Climate Strikers Want A Just Transition

The Global Climate Strikes that take place this Friday (20th September) are about demanding that climate breakdown be addressed with the urgency it requires by governments. Part of this process is engaging with, and moving towards, a just transition to a low carbon economy.

A Just Transition*, according to the Climate Justice Alliance (CJA) is “a vision-led, unifying and place-based set of principles, processes, and practices that build economic and political power to shift from an extractive economy to a regenerative economy”. It is something that the organisations involved in the strike want governments to consider. The Irish and global economy urgently needs to decarbonise but this cannot be achieved with the business-as-usual model.

JCFJ Supports Just Transition

The CSA states that a Just Transition would involve “approaching production and consumption cycles holistically and waste-free. The transition itself must be just and equitable; redressing past harms and creating new relationships of power for the future through reparations. If the process of transition is not just, the outcome will never be. Just Transition describes both where we are going and how we get there.” The Jesuit Centre for Faith and Justice (JCFJ) echoes the call for this.

Unfortunately, this process is not apparent in Ireland. We have a National Dialogue on Climate Action that is mostly silent, an Action Plan that promised to set up a ‘Review Group’ on Just Transition and midland peat workers who, rather having a planned and organised transition away from harvesting, are being left in the dark about their future.

Understanding and Delivery through Dialogue

Transitioning from a carbon intensive economy will require understanding and cooperation from everyone in Ireland. If the Transition favours only the few and not the many then policies will fail. A Just Transition not only builds acceptance from the wider public but generates policy through dialogue with the people that it will impact most. This ultimately means that environmental policies are better, more understood and accepted by the public and fit for purpose. This participatory process, while undoubtedly be more difficult to do in the short term but will be a lot more beneficial in the long term.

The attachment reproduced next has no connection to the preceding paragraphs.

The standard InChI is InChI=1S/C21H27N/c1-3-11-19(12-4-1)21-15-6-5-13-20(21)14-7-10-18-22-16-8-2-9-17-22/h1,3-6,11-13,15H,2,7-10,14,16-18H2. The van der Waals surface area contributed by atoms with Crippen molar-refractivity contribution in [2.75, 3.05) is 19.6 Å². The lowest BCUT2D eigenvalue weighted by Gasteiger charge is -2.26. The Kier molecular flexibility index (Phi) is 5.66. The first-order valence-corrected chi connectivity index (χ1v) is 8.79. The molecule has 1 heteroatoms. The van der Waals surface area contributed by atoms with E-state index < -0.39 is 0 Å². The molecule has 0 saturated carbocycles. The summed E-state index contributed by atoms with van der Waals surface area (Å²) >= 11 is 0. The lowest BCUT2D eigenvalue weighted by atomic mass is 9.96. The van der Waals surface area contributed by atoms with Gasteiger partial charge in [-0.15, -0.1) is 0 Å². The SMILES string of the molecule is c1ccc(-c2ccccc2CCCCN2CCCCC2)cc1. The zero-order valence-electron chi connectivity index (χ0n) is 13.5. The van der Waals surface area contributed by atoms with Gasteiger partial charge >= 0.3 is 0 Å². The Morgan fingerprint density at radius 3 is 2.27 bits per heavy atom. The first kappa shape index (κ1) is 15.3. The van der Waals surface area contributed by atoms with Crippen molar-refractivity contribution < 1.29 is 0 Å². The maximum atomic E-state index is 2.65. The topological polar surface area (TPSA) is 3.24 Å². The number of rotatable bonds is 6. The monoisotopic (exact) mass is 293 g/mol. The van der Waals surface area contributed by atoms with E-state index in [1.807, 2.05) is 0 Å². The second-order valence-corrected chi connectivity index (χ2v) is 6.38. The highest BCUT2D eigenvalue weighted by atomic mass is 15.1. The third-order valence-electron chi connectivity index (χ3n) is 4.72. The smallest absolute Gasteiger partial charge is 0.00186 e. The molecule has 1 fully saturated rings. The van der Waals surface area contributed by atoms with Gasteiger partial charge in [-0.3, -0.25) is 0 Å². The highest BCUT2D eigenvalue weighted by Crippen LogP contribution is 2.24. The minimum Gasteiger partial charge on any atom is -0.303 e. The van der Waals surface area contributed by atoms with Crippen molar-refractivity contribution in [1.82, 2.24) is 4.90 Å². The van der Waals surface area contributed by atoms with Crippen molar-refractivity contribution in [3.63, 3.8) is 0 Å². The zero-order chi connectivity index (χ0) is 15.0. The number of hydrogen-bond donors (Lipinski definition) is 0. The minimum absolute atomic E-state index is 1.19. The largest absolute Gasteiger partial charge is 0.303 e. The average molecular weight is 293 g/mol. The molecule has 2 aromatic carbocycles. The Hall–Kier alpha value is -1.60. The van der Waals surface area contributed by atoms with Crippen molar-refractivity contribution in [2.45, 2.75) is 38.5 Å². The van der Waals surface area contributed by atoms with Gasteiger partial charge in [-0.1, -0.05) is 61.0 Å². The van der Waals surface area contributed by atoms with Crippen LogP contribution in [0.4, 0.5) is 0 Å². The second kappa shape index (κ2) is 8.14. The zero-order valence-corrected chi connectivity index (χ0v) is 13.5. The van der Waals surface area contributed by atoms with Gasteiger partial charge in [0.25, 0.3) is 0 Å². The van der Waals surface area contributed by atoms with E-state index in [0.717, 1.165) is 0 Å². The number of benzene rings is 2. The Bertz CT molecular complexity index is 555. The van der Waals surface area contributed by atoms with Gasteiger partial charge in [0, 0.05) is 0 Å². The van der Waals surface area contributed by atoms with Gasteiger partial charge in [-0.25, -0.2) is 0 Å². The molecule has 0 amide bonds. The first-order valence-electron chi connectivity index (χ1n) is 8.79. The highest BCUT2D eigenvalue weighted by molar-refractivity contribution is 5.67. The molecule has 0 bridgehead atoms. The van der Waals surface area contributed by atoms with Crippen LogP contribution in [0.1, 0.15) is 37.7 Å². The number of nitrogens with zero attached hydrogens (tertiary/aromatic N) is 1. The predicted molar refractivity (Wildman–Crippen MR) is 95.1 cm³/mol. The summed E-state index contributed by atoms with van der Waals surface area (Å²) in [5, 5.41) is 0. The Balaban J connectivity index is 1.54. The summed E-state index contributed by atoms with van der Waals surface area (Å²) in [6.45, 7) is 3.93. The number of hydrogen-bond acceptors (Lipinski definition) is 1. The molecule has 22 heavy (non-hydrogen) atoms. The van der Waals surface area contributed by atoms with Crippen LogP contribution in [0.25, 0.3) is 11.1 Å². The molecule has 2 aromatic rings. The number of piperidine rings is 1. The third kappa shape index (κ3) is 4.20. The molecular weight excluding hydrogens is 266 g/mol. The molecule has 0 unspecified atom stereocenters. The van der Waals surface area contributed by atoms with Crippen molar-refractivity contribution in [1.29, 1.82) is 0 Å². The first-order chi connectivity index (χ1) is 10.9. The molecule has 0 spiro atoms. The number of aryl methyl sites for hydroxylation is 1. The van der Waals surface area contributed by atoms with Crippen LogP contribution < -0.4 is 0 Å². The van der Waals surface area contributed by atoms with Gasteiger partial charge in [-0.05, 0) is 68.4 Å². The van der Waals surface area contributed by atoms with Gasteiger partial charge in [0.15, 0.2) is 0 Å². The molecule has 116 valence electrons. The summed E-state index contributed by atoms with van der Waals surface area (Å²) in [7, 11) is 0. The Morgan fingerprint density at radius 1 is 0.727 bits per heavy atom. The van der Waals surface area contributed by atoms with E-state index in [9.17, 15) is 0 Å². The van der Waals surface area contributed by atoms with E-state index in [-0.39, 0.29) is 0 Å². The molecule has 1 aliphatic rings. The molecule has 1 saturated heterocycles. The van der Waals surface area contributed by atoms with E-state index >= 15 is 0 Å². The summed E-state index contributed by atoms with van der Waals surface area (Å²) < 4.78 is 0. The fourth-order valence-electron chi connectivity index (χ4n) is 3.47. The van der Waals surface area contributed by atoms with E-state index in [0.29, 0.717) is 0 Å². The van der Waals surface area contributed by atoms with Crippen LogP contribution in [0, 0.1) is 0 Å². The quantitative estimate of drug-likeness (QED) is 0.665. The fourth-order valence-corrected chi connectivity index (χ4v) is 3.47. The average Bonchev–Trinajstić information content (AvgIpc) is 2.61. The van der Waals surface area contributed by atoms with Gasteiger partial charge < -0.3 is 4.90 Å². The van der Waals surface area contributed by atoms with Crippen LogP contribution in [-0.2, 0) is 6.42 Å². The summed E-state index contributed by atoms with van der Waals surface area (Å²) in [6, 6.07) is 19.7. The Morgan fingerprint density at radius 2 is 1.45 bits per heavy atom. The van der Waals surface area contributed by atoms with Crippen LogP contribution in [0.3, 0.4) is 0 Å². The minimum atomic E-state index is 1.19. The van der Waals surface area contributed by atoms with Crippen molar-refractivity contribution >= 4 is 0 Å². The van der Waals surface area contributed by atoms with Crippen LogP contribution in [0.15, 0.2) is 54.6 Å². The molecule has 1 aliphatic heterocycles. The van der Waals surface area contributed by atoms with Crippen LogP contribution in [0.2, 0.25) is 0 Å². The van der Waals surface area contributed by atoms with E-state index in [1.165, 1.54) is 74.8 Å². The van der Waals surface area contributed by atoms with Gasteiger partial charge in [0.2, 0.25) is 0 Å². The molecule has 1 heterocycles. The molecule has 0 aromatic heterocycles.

A just transition protects the environment while keeping justice at the centre of all actions. An integral ecology approach with include humans as part of the ecology of an ecosystem is required. We need holistic thinking when working to combat climate change. A transition away from a carbon fuelled economy impacts every part of Irish society, either directly or indirectly.


Climate Crisis Makes for Strange Bedfellows

Consequently, while we first think of the Midlands peatlands worker, we need to look further and consider every sector and community that will be impacted and strive to reduce the burden and injustice prevalent in society. This means that groups not traditionally paired will need to work together to future-, climate- and environment-proof Ireland. Farmers, environmentalists, scientists, commuters, planners, peatland workers and businesses owners (to name but a few) will need to come together and develop strategies which not only protect the environment and climate but also our livelihoods.

Pope Francis in Laudato Si’ succinctly put it that ‘attempts to resolve all problems through uniform regulations or technical interventions can lead to overlooking the complexities of local problems which demand the active participation of all members of the community’ (§143).

This Global Climate Strike is demanding a Just Transition for everyone across the world. ‘The urgent challenge to protect out common home includes a concern to bring the whole human family together to seek a sustainable and integral development, for we know things can change’ (§13).

Author: Ciara Murphy

* Just Transition is a framework developed by the trades union movement to encompass a range of social interventions needed to secure workers’ rights and livelihoods when economies are shifting to sustainable production, primarily avoiding climate change and protecting biodiversity.